Monday, April 7, 2008

Wunderkind Redux

If I have to have a myelogram because of you, crazy neurologist lady, I'm not going to be happy! Forget the myelogram; I'd rather have surgery. I know that's not rational, but since people have scared the bejeezus out of me about the myelogram based on their own experiences, I'd rather not. Plus I have a needle-spine phobia inspired by a story in Good Housekeeping that I read as a child in which a woman's daughter died after a lumbar puncture. That article is where I first learned what "code blue" meant. The mother was so grief-stricken she couldn't even remember her daughter's funeral, and she learned that it wasn't the meningitis or whatever it was that killed her daughter. It was the lumbar puncture, and if she had not had it, she would have lived.

To take a step back, I mentioned what the neurologist said about most doctors not doing surgery for that level of herniation; my husband's perception as well as mine is that Wunderkind took this concern seriously. He went back to square one, reevaluating the MRIs. Wunderkind said he wanted to run one more test, and I said, " long as it's not a myelogram," at which point he smiled and raised his eyes in a that-was-what-I-was-going-to-do way and I started sweating. To make a long story short, one view of the C5-C6 disc on the MRI is very grainy and he wants a better view pre-surgery, so for now I'm having to redo that portion of the MRI at the imaging center's expense since it was their error (two whole sheets, so it wasn't that I moved or something was wrong with all of that particular kind of image).

I can't have the Prestige disc because it's contraindicated for the osteoporosis and the giant screws probably wouldn't hold. Insurance also won't pay for it ($30,000-$40,000), which stinks for the people who could use it. The insurance companies want 10 years of data rather than 2 to 3, which is difficult to get once the clinical trials are over and insurance won't pay for it. Wunderkind doesn't have a lot of repeat surgeries for discs above and below the fusion, but the discs may continue to degenerate some over time, whether or not I have surgery, because of the degenerative disc disease issue. Wunderkind talked at length about the importance of keeping the natural spinal curve during fusion surgery so as to prevent more stress on the other vertebrae. My husband asked about the donor bone versus my own bone--donor bone is somewhat less likely to fuse and thus cause some pain, but I'm not sure I want to further weaken my hips since I've had a fracture. The donor bone would likely be much stronger than my bone, but I don't know if that would create a fusion issue. So those questions are all answered.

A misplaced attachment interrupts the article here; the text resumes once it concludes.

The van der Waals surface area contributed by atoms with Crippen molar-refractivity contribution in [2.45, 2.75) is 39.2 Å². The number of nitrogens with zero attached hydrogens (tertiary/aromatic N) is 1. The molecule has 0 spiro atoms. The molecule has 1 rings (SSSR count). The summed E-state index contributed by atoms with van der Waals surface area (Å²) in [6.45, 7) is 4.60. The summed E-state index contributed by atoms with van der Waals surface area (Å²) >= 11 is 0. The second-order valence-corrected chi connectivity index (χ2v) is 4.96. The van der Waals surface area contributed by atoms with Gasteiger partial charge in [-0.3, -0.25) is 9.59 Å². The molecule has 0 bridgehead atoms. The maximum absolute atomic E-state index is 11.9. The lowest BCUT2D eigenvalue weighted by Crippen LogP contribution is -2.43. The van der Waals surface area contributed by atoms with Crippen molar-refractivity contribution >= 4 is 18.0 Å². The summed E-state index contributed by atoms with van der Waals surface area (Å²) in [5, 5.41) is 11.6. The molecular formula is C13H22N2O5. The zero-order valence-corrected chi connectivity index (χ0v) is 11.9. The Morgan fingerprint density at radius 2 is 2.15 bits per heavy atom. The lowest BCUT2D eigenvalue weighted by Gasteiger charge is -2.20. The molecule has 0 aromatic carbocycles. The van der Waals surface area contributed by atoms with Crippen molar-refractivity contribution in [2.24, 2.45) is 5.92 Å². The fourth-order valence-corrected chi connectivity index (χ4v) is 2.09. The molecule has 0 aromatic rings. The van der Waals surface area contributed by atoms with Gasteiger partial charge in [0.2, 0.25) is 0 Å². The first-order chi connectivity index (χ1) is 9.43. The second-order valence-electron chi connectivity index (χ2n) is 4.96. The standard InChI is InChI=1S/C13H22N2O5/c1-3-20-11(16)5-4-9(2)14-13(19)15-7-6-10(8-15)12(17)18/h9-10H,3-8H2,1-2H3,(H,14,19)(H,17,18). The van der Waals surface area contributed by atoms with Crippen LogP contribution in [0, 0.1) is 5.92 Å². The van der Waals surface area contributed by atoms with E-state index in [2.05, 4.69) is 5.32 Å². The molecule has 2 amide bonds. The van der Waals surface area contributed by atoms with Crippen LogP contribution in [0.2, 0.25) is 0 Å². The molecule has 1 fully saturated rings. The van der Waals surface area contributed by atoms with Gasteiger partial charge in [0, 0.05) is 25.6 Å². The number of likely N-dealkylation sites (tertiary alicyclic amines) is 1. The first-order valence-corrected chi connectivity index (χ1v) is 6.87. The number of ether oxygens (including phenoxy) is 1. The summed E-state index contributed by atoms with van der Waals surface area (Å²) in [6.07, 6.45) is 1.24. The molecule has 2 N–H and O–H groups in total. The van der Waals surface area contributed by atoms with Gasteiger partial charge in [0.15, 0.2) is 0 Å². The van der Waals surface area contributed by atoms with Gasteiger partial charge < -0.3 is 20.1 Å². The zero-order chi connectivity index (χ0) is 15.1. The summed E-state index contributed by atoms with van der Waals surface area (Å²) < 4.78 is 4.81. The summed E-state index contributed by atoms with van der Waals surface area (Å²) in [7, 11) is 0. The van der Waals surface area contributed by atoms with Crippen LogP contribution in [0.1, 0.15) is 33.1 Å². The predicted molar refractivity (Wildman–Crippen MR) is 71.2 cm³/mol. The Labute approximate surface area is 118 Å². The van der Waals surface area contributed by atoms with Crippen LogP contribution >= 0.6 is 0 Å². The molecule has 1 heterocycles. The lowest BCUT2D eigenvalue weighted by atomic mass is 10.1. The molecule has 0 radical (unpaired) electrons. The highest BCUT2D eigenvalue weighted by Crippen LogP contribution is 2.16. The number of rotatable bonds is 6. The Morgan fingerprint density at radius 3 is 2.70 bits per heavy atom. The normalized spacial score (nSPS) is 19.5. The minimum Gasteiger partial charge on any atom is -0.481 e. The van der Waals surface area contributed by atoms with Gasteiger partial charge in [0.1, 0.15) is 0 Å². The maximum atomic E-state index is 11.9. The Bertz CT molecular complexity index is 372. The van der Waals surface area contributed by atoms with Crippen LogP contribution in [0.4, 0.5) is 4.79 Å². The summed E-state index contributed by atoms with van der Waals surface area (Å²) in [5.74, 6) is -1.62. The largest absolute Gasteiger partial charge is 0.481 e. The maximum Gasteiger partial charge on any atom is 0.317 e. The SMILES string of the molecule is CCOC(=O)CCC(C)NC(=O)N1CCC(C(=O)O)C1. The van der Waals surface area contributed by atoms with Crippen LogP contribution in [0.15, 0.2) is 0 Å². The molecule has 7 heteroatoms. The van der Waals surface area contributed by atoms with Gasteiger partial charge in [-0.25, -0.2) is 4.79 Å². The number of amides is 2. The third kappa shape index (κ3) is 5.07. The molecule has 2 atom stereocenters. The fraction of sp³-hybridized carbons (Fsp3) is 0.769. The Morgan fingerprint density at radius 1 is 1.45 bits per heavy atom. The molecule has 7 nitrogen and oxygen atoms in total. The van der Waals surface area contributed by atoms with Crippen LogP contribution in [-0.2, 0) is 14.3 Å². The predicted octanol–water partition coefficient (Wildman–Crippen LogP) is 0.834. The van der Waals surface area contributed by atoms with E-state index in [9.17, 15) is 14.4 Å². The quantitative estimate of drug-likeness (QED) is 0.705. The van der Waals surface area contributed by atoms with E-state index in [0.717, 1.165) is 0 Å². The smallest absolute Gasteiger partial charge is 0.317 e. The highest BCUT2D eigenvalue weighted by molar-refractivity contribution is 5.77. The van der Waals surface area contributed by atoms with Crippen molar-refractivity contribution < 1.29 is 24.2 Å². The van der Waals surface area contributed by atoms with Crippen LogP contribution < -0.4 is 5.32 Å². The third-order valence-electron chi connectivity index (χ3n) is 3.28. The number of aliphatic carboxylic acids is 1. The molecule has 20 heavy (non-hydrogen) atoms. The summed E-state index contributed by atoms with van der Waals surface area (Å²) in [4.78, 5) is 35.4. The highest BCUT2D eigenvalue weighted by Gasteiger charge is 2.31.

Now I'm worrying if Wunderkind will even do the surgery anyway since doctors have to be concerned about litigation, and the neurologist said most doctors wouldn't do the surgery. That doesn't mean she's right. This isn't her area of expertise, and she may think I'm rushing into surgery. And I am going into this fully informed. I don't think it would do me significant harm to have it fused regardless, though I recognize complications can occur, and it is actually likely to make the bladder symptoms, the hand and arm and shoulder symptoms, etc. much improved and allow me to sit up longer. If only medicine were more objective and less subjective.

I don't think this is something Wunderkind anticipated or that he thought it was an iffy situation whether to do the surgery, since he wouldn't have sent me to a neurologist that he thought would question his opinion. I think it is good for him to know about this since he's probably sending other patients to her. I don't like this metamorphosis from completely confident to completely confused.

I was working on my computer in the office, and I closed it quickly, worrying the radiology technician that I hadn't saved the open document. He said Wunderkind was once on a 7-hour flight with a lot of turbulence, so he kept having to shut the computer. Wunderkind said the following Monday that he wished there was a way to save what you were working on when you get interrupted so that you didn't lose your document--the radiology technician said, "Oh, you mean the save feature?" I guess a certain amount of absent-mindedness accompanies brilliance.

So MRI #7 Friday night and back to Wunderkind on Monday. And I may get the second opinion just to satisfy all of us. In my spare time.


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